The new film ‘Lal Salaam’ directed by Kollywood director Aishwarya Rajinikanth is now showing in cinemas. It features Superstar Rajinikanth in a special role along with Vishnu Vishal and Vikranth as the main leads. If you want to know whether the movie is worth watching, you can read our review.
The story of the movie takes place in the village of Kasumuru. Two young men, Guru (Played by Vishnu Vishal) and Samshuddin(Played by Vikrant), were once good friends, but a tragic event causes a rift between them and turns them into bitter enemies. Moideen Bhai (played by Rajinikanth), a textile businessman from Mumbai has connections to Guru and his village. The events that follow the intensifying conflict, Moideen Bhai’s involvement, and whether the two young men will eventually reconcile are all parts of the story that will unfold on the big screen.
- Vishnu Vishal has delivered a performance that perfectly suits the demands of the character.
- The portrayal of the village atmosphere and retro aesthetics is skillfully executed.
- Vikrant’s performance is satisfactory, and Rajinikanth impresses with his mannerisms and selective dialogues as Vikrant’s father.
- Jeevita Rajasekhar looks stunning with her natural appearance, and the supporting cast delivers their performances adequately.
- The main issues with Lal Salaam are its storyline and sluggish screenplay, which are quite apparent.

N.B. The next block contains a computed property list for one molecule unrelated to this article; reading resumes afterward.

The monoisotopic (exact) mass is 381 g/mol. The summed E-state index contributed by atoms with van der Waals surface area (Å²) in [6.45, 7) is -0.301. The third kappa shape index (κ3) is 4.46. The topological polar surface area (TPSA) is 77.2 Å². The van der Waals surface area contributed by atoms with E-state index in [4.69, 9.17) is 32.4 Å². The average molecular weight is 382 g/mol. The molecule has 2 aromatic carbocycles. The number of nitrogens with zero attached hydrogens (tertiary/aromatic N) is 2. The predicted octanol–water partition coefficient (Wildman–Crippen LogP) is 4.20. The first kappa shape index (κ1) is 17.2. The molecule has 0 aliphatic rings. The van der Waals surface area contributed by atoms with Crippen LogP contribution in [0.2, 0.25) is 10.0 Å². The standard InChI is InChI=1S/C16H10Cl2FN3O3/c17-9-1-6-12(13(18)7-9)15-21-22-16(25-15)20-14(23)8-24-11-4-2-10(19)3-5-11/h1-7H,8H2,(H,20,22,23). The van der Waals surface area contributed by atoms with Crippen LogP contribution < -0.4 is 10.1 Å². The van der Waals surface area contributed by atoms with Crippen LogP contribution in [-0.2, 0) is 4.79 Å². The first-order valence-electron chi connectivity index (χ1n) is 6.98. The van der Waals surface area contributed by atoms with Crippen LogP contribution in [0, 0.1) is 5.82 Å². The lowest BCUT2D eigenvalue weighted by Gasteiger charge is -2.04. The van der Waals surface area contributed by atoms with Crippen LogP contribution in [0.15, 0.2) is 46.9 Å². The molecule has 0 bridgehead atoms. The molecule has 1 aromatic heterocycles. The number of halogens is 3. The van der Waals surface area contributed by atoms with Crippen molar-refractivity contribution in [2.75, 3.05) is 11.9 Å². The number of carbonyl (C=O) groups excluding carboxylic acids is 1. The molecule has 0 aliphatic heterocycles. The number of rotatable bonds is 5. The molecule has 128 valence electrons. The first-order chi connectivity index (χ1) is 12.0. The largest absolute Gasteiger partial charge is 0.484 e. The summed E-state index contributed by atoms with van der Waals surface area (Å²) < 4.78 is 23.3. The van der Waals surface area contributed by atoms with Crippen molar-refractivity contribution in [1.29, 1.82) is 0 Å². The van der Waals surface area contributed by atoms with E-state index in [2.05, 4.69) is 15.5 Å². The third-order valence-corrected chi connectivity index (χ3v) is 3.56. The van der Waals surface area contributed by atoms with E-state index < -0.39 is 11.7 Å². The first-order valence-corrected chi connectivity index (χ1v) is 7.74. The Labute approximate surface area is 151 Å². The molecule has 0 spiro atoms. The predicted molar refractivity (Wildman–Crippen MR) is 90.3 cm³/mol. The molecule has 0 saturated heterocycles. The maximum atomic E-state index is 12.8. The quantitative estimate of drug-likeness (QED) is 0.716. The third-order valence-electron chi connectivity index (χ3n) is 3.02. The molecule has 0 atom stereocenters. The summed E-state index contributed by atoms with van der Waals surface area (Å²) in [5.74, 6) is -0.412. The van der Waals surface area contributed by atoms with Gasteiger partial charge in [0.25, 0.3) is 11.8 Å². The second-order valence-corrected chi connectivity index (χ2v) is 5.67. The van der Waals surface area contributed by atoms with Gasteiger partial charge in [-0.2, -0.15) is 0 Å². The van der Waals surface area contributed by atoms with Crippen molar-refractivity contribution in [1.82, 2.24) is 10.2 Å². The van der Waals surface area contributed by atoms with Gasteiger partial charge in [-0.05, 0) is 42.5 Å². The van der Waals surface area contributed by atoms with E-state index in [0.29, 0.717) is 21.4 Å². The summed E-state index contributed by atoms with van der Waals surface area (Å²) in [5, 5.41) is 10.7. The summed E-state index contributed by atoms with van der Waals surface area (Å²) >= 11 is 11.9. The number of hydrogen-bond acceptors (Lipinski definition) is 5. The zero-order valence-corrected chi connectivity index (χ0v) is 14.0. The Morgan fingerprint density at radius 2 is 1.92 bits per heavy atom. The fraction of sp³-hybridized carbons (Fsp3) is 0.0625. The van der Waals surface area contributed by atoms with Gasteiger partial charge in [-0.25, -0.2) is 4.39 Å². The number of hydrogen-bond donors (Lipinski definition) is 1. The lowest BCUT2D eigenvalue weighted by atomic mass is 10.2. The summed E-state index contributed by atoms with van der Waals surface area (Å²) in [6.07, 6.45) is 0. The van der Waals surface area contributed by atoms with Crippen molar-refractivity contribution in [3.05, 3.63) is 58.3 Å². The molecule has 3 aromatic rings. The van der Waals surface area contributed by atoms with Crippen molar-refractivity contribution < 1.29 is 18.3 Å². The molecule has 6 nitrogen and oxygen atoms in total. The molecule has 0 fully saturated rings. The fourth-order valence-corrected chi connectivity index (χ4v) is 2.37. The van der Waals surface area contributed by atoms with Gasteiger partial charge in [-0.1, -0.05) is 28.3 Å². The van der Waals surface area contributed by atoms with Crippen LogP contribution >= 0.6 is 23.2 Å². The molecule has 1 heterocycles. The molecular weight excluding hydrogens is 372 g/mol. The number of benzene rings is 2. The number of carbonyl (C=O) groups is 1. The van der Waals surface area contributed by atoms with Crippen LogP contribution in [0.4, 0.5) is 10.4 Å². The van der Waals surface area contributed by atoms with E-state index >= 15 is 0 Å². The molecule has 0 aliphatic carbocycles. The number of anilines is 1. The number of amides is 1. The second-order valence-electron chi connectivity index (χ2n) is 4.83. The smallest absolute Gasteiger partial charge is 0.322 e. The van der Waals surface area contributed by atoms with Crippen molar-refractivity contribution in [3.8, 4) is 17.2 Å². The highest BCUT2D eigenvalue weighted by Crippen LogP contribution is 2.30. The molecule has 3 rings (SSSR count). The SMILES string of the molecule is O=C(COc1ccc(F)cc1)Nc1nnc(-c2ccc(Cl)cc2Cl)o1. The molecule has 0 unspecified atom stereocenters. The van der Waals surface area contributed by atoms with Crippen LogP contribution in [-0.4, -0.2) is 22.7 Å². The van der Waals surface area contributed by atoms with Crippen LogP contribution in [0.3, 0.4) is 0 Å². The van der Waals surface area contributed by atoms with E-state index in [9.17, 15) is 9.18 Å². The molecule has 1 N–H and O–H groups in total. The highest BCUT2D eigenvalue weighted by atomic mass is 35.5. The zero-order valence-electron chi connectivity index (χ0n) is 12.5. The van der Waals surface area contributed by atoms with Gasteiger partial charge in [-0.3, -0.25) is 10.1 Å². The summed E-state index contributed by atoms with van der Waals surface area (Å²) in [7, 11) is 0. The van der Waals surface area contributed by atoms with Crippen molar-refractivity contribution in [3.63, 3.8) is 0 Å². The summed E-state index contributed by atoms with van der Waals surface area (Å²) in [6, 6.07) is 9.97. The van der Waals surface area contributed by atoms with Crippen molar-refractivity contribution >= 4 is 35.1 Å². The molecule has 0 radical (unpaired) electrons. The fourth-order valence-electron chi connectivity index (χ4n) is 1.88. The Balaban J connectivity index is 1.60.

- The message conveyed by Aishwarya Rajinikanth is not new, as it has been seen in many old movies before.
- As the director and screenwriter, Aishwarya could have encouraged her co-writer, Vishnu Rangasamy, to add more emotional depth to the script, thereby potentially enhancing the overall impact of the film.
- The impact of emotional scenes is diminished by the absence of a compelling background score.
- The film’s connection is hampered by the unfamiliar cast, questionable dubbing choices, and underwhelming performances.
- Aishwarya Rajinikanth’s direction could have elevated certain scenes. The inclusion of Ananthika, Kapil Dev, and Nirosha added little value to the narrative.
Aishwarya Rajinikanth falls short of delivering a captivating experience as both the screenplay writer and director. The thin plot and sluggish pacing, particularly in the second half, test the audience’s patience. Pravin Baaskar’s editing and Vishnu Rangasamy’s cinematography are satisfactory, but AR Rahman’s score fails to leave a lasting impression despite his reputation. The film’s lengthy runtime also diminishes the overall impact.
Overall, Lal Salaam leaves a lot to be desired and disappoints the audience. The performances of the lead actors are average and are the only saving grace of the movie. Unfortunately, the flaws in the writing, slow pace, and unimpressive music overshadow its strengths. Therefore, it is recommended that viewers opt for other entertainment options this weekend, as even Rajinikanth’s presence fails to rescue the film.
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